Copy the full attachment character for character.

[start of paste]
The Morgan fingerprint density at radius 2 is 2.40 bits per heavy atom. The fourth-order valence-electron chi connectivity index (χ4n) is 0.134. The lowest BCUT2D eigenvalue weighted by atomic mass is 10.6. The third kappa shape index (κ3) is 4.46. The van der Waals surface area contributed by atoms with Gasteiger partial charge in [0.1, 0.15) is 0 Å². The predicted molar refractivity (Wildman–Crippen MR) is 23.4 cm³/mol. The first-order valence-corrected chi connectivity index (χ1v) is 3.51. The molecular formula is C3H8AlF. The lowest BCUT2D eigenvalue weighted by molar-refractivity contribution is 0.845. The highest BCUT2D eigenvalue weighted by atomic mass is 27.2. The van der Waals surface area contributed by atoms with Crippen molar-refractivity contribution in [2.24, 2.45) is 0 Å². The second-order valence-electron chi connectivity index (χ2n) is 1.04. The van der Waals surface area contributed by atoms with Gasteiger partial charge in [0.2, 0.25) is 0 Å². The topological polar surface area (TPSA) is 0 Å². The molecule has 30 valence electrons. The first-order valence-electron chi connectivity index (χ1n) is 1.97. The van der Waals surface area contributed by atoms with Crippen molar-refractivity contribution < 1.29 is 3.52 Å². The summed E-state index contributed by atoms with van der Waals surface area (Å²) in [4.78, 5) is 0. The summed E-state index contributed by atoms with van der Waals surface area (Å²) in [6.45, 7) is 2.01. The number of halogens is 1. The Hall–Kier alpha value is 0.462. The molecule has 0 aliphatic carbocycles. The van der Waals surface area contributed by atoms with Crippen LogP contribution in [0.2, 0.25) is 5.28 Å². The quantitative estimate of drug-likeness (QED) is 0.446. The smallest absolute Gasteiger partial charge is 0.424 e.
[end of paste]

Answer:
The Morgan fingerprint density at radius 2 is 2.40 bits per heavy atom. The fourth-order valence-electron chi connectivity index (χ4n) is 0.134. The lowest BCUT2D eigenvalue weighted by atomic mass is 10.6. The third kappa shape index (κ3) is 4.46. The van der Waals surface area contributed by atoms with Gasteiger partial charge in [0.1, 0.15) is 0 Å². The predicted molar refractivity (Wildman–Crippen MR) is 23.4 cm³/mol. The first-order valence-corrected chi connectivity index (χ1v) is 3.51. The molecular formula is C3H8AlF. The lowest BCUT2D eigenvalue weighted by molar-refractivity contribution is 0.845. The highest BCUT2D eigenvalue weighted by atomic mass is 27.2. The van der Waals surface area contributed by atoms with Crippen molar-refractivity contribution in [2.24, 2.45) is 0 Å². The second-order valence-electron chi connectivity index (χ2n) is 1.04. The van der Waals surface area contributed by atoms with Gasteiger partial charge in [0.2, 0.25) is 0 Å². The topological polar surface area (TPSA) is 0 Å². The molecule has 30 valence electrons. The first-order valence-electron chi connectivity index (χ1n) is 1.97. The van der Waals surface area contributed by atoms with Crippen molar-refractivity contribution < 1.29 is 3.52 Å². The summed E-state index contributed by atoms with van der Waals surface area (Å²) in [4.78, 5) is 0. The summed E-state index contributed by atoms with van der Waals surface area (Å²) in [6.45, 7) is 2.01. The number of halogens is 1. The Hall–Kier alpha value is 0.462. The molecule has 0 aliphatic carbocycles. The van der Waals surface area contributed by atoms with Crippen LogP contribution in [0.2, 0.25) is 5.28 Å². The quantitative estimate of drug-likeness (QED) is 0.446. The smallest absolute Gasteiger partial charge is 0.424 e.